In my role as Science Helping Teacher for the Surrey School District, I have the privilege of visiting classrooms and seeing some amazing teaching and student learning. Recently I was able to see a grade 1 class engaging in Story Workshop.
I won't be able to do justice to this activity, but the basic idea is to lay out some materials on tables for students to play with. The open play time is fairly unstructured except that students know their play is leading to a story. They are encouraged to play for as long as they like to develop a story using the characters and materials on the tables. When they are ready, students begin to write and illustrate the stories they invented during play.
My first thought on seeing Story Workshop was, "Why can't we do something like this for science?" Open play leading to writing about scientific concepts. So, in my typical professional manner, I am stealing this idea and adapting it. Let me introduce Science Workshop.
My intent is to change as little as possible. The routine of Story Workshop is wonderful and the students are well-versed in the process. All I really want to do is infuse science into the play time.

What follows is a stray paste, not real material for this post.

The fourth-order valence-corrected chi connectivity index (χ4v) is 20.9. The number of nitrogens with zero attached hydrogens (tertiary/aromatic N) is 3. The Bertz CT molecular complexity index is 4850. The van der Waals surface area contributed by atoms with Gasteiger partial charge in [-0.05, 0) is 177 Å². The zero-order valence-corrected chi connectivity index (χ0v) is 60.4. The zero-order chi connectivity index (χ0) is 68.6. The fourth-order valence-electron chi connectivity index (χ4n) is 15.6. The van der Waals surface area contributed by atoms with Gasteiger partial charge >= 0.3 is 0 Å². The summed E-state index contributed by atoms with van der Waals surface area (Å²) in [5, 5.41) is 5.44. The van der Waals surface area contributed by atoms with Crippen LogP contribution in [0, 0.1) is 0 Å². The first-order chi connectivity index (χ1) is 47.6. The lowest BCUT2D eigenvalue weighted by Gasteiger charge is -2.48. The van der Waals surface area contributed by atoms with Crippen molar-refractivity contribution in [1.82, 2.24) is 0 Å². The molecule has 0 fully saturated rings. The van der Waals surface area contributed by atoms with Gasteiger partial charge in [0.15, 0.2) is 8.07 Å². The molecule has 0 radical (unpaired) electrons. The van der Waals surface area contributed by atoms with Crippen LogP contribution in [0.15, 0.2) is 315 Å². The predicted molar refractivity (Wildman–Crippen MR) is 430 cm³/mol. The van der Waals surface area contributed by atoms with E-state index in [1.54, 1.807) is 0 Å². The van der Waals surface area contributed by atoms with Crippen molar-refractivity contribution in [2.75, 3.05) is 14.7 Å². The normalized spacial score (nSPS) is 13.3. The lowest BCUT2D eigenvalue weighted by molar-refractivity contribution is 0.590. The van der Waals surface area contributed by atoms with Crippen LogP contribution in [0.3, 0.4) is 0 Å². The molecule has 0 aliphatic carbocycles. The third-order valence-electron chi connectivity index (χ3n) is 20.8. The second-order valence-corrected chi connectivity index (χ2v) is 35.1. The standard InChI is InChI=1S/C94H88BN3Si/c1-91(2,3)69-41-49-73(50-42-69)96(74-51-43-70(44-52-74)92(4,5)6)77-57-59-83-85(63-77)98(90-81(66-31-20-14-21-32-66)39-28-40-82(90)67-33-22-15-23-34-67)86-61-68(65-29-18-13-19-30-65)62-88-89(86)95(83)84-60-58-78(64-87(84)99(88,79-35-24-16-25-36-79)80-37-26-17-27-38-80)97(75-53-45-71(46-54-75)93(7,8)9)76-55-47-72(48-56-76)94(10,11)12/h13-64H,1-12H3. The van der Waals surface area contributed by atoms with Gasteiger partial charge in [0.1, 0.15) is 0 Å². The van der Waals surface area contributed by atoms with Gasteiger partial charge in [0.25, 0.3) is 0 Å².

One problem I found immediately was that science "play" tends to be (and perhaps needs to be) more structured. We want students to be changing variables, establishing controls and collecting data. Hard to do in open play time. But, after leading some workshops last week, I think I am starting to see what this might look like.
Here's an example. One of the workshops last week was about using picture books to teach science. I shared an inquiry activity using Sheep in a Jeep to explore the grade 2 Big Idea: Forces influence the motion of an object. There was a variety of materials on the tables and teachers were asked to re-create a scene from the book. The next stage would be to ask what other adventures the sheep could get into. Participants would use the materials to create a new story for the Sheep in a Jeep.
Basically the Story Workshop framework is the same. But the materials chosen relate to the science concepts being learned in the classroom. Students would still write stories. It is certainly not going to be technical scientific writing or a lab report. But the new adventures would undoubtedly involve forces and motion. Are the sheep launched from a giant slingshot? Parachute of a cliff? Ride a roller coaster? Orbit a planet? Pulled by a giant magnet?
And as students share their stories, they can be explaining what forces are involved to influence motion. Extending their understanding to new scenarios. Science woven into story.